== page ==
Director: Marc Forster, 2013 (PG-13)
World War Z had terrific promise. It featured Brad Pitt in most every scene, a story based on a best-selling book, and a zombie-apocalypse theme that seemed likely to resonate with “The Walking Dead” viewers. Sadly, it fails to live up to the potential and becomes a somewhat lackluster action-adventure.
Brad Pitt plays Gerry Lane, a family man. Former UN investigator, he has exchanged his travel visas for pancake flippers and now spends his days cooking and caring for his family: wife Karin (Mireille Enos) and two sweet little girls. He says he doesn’t miss the life of travel and danger but it will drag him back. . . . else this film would be a certain dud.
On a routine car ride in downtown Philly, one of the movie’s best scenes introduces the film. A traffic jam suddenly becomes chaotic when zombies swarm over cars and trucks. It is here that Gerry witnesses a zombie transformation, setting himself up as expert investigator when the UN eventually take him back. Before this happens, he and his family must escape the city carnage, and survive a night of terror in an apartment.
Once we move beyond the introduction, we discover this is a world-wide epidemic and no one knows why. Reenlisted, Gerry is sent on a global voyage seeking patient zero and the cause of the breakout hoping to discover a cure.
We see much of the world: Korea, Israel, Wales, but the scenery is not beautiful. After all, it is plagued by zombies and severe destruction. Gore abounds, but so do plot holes. And by the time the movie goes from fast action to deep suspense in the third act, the climax has been telegraphed. It is so obvious that most of the suspense dissipates.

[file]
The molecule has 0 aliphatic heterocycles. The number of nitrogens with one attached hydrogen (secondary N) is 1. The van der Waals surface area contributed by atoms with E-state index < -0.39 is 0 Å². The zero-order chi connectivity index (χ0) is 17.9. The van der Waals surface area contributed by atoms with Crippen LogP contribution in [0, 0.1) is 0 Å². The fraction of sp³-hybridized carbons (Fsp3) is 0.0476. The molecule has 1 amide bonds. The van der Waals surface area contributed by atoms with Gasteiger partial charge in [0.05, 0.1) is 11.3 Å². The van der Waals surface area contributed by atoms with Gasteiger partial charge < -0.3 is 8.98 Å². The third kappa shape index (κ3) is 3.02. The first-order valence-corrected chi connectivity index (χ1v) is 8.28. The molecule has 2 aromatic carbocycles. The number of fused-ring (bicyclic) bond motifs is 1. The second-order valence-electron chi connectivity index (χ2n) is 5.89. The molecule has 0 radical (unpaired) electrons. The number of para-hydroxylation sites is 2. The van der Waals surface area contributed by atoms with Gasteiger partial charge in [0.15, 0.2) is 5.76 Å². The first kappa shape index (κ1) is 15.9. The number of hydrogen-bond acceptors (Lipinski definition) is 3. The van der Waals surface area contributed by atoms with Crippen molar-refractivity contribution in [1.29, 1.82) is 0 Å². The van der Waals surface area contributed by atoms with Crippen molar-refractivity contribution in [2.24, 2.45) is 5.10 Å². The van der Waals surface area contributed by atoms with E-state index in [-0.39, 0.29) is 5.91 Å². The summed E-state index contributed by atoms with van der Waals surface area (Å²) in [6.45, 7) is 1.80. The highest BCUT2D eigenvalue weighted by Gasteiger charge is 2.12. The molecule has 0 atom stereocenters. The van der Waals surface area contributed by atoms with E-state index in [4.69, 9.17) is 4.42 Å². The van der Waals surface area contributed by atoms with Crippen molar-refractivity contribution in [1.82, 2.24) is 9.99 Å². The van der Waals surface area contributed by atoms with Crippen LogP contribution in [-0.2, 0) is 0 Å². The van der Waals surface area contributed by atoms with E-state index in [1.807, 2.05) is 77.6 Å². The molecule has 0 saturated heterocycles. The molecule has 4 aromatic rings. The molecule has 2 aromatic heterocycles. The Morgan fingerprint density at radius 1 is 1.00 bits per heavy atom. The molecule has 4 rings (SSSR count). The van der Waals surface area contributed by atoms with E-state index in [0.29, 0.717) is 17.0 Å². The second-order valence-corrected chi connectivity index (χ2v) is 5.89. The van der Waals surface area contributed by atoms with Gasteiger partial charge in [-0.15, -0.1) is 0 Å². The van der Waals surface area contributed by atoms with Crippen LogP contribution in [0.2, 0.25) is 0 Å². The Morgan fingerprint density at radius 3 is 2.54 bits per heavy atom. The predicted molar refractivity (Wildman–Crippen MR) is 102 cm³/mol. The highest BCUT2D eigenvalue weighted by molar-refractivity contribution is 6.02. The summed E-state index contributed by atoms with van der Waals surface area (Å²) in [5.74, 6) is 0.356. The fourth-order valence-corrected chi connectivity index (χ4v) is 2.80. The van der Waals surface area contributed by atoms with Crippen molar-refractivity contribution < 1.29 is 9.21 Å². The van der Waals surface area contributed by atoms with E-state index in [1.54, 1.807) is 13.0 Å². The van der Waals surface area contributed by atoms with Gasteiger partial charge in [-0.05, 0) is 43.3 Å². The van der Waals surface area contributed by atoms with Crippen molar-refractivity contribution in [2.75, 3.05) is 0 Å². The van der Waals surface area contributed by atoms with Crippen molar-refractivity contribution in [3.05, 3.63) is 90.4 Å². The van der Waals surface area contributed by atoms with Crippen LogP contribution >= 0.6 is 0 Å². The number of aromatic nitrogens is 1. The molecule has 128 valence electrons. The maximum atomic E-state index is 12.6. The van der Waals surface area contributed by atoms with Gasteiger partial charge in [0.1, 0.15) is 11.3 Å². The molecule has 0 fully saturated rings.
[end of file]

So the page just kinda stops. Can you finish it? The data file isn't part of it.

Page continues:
The book focused on interviews with multiple characters to share different aspects of the zombie wars. Rather than writing this for the screen, Forster’s film focuses on one man, leaving even his family behind for the most part, and sadly loses much of the narrative drama. What results is a typical zombie flick, but with Brad Pitt. He performs well, looking like a middle-aged dad with long-hair, but even he cannot retain interest with this screenplay. Apparently it was so disappointing that the entire third act was completely revised and reshot after screening for the studio. That is always a bad sign.
There is not much of redemptive value here. But one scene caused me to reflect on life and death. In the opening chaos in the streets of Philadelphia, Gerry sees a man bitten and go from being alive to being undead. It took a mere 10 seconds – Gerry counted them. How long does it take us to go in the reverse direction?
It may take 10 seconds to become undead (in this zombie movie) but it takes only a twinkling of an eye to attain life, and become really alive. The film may be fictional trivia, not worth much of a viewing, but Jesus’ life is literal truth and worth all you can imagine.
Copyright ©2013, Martin Baggs